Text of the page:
After wrestling as a freshman and sophomore, Pahrump Valley senior Morgan White took a year off.
“I didn’t wrestle junior year, which I regret,” White said. “I don’t really have an excuse. I just kind of flaked, didn’t want to do it.”
Perhaps he was saving his energy for his senior year.
White closed his high school career in style, defeating Julius Rice-Misa of Sparks by fall in 3 minutes, 6 seconds to claim the state Class 3A championship at 220 pounds Friday at the Orleans Arena in Las Vegas.
“It’s the greatest feeling in the world,” White said. “All the hard work and dedication finally paid off.”
It didn’t look good for White early in the bout, as Rice-Misa took him down twice and had him in some trouble while building a 6-0 lead.
“He’s just a strong kid. He moved around well,” White said. “So it was kind of hard to get him down and get him in a position I like.”
A reversal with a half-minute to go in the first period gave White some momentum, and he followed it up with a takedown less than 30 seconds into the second period. A half-minute later, it was all over.
“He barred him up, took him to his back, and it was great,” Pahrump Valley coach Craig Rieger said. “It’s what we do.
“I thought the wrestler from Sparks came out aggressive, and he had Morgan on his back. And Morgan just kept battling and fighting. I think in the second period Morgan just put on pressure, and the kid ran out of gas.”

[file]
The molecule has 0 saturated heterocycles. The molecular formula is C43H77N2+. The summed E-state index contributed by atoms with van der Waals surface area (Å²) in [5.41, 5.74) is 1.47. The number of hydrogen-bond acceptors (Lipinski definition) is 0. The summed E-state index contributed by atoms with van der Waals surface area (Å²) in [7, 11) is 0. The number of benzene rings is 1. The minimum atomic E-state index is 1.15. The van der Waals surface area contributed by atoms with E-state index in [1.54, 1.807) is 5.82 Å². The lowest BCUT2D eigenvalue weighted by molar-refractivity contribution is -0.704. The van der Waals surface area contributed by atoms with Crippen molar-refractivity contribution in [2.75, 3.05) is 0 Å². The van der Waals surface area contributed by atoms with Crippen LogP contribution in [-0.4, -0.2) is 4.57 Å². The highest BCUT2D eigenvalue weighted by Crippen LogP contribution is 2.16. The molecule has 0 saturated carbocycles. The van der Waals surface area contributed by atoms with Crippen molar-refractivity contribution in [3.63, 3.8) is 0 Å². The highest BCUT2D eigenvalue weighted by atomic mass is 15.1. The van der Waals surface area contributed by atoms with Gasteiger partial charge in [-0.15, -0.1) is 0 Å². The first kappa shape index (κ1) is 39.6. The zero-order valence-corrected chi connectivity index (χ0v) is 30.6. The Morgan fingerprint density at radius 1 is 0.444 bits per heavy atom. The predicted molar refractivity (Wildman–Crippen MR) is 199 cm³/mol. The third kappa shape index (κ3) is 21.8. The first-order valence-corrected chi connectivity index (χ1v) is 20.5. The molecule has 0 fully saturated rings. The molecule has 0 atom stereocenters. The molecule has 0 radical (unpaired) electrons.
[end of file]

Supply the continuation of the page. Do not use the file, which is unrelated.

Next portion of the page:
In a way, the bout was a microcosm of White’s season, with struggles early leading to success.
“I never thought I’d be here,” White said. “At the beginning of the year, I was losing, losing, losing. So I just worked hard, as hard as I could. This is a dream come true.”
White said facing an opponent for the first time is only temporarily a hardship.
“It’s harder for the first minute, then it’s easier, because in the first minute you have to start feeling him out, making sure you know what he’s going to do,” White said. “After that, you can just run something you know they’re vulnerable to.”
White won all three of his bouts at the state championships by fall, defeating Chandler Hill of Spring Creek in 1:14 and Setriano Pirrodi of Fernley in 5:38. The Pirrodi match was a struggle most of the way, with only a Pirrodi escape on the scoreboard after two periods. White trailed 4-2 as the bout reached its final half-minute, but a late takedown led to a quick pin to send him to the finals.
“I just got a lucky break, flipped him up and just took advantage of it,” White said. “Sometimes it presents itself. Usually you’re looking for it, but in this case it just presented itself.”
White was not the only Trojan to reach the championship round. Freshman Braylan Durazo continued his superlative season with a technical fall over Timothy Moeai of Virgin Valley in the quarterfinals and a pin of Spring Creek’s Clay Campbell in the semifinals.